With such dizzying levels of ambition comes the immense pressure of managing numerous fine eateries without compromising on the quality. Thu – assistant manager to the Quang Ba Street branch of Cousins – has been at it for two and a half years with Cousins. “Quality is the key,” she explains.
There’s something homely about pubs and whilst there’s not much I miss about England these days, a good pub is a friend for life. So this week I had retreated to my Hanoian Holy Grail; Bia Tay Ta, a Vietnamese pub, sort of.
Dot Bar's a cosy little spot, although space is scarce, everything from the prices, the infectious cheeriness, the absurd brilliance of the cocktails and the view all more than merit your time for an evening of quiet roadside intoxication. Musically, it’s one of the best bars I’ve found in Hanoi, eschewing the full-frontal EDM auditory-assault that stains the Old Quarter.
Ordinarily I’ve found places like this back in the UK to be able to smell the uninitiated coming through the door and noses are raised like gun barrels for sneering down and their air is thick with condescension. “Are you lost, sir? Wetherspoons is down the road.” Fortunately, this is Hanoi and such hoity-toity, paper-doily bullshit just doesn’t fly here. Folks at Furbrew are friendly, decent and accepting – even of smelly reprobates like me who lack a deeper appreciation for the fine art of beer consumption.
I’ve drank some strange concoctions in my time, but never in all my nicotine-stained years have I seen such an ostentatious cocktail constructed with such mathematical precision. It must’ve taken the heart of a poet and the mind of a scientist to devise and pull off such a bold feat. What’s more, it was unconscionably delightful – people have killed for lesser sensations.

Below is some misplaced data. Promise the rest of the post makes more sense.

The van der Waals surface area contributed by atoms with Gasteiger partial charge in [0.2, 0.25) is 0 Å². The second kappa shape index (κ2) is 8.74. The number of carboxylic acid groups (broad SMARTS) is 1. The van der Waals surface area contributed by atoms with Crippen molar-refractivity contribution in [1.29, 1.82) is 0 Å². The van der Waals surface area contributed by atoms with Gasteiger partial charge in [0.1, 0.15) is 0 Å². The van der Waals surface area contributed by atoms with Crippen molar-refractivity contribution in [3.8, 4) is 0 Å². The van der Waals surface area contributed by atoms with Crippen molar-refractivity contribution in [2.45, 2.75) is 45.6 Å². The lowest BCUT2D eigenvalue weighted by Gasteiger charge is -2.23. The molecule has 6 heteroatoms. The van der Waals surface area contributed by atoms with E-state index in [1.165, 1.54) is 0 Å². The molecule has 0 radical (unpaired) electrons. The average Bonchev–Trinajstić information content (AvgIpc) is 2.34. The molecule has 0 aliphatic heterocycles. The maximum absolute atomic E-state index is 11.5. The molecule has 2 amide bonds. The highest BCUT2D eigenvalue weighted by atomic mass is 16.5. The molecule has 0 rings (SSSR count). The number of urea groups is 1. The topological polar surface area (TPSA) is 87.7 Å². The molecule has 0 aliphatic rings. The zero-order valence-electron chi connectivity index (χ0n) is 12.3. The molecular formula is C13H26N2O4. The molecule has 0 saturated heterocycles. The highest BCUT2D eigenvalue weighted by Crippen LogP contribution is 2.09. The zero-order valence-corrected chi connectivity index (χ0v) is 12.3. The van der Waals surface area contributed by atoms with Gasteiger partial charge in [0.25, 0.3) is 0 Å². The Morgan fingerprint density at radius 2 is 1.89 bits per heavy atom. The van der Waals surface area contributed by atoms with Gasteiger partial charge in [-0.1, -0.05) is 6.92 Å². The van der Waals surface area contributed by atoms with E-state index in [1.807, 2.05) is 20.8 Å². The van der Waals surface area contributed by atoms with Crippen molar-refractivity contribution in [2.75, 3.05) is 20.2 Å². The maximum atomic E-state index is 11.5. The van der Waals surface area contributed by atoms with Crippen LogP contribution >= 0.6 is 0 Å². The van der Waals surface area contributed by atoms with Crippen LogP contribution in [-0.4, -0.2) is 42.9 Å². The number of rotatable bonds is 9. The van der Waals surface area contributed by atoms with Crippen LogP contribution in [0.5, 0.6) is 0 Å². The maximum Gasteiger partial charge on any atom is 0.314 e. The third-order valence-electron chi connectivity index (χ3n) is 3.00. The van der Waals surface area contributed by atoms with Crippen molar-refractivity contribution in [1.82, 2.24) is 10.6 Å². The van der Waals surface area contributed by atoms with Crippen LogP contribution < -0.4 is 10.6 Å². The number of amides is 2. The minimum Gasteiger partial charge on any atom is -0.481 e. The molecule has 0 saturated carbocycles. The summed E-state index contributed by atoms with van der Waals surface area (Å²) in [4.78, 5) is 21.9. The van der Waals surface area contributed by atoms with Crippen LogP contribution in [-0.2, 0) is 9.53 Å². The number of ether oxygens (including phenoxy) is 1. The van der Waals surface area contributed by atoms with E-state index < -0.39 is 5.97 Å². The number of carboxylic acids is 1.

Space Bar is the Swiss army knife for intrepid intoxicators – not only is it a bar, a cafe, but beyond that it’s a co-working office space and host to the Art for Grown-ups night, which of course fell on the night that I was scheduled to visit.
I was anxious - being new to the company and unsure of exactly what level of intoxication is acceptable for these kind of shindigs, but I needn't have worried.
Traditionally the Japanese go in for the feeding frenzy to accompany those nights of hard drinking and bad decisions. It’s not for me – not by any stretch. To me, food is the drunken afterthought at 4am, by which point your standards are lower than a night out in Croydon. Oden NaNachan beat Croydon like a gong and then some.
Despite looking and feeling like something out of a Lord Byron poem during those weird years on his grand tour, Tadioto offers luxurious decadence at prices that don’t require black market organ sales.
An absolute must-see for any recovering alcoholics who believe the wagon has a non-stick surface or even just people who like gin, and ultimately, if you don’t like gin you’re a waste of skin.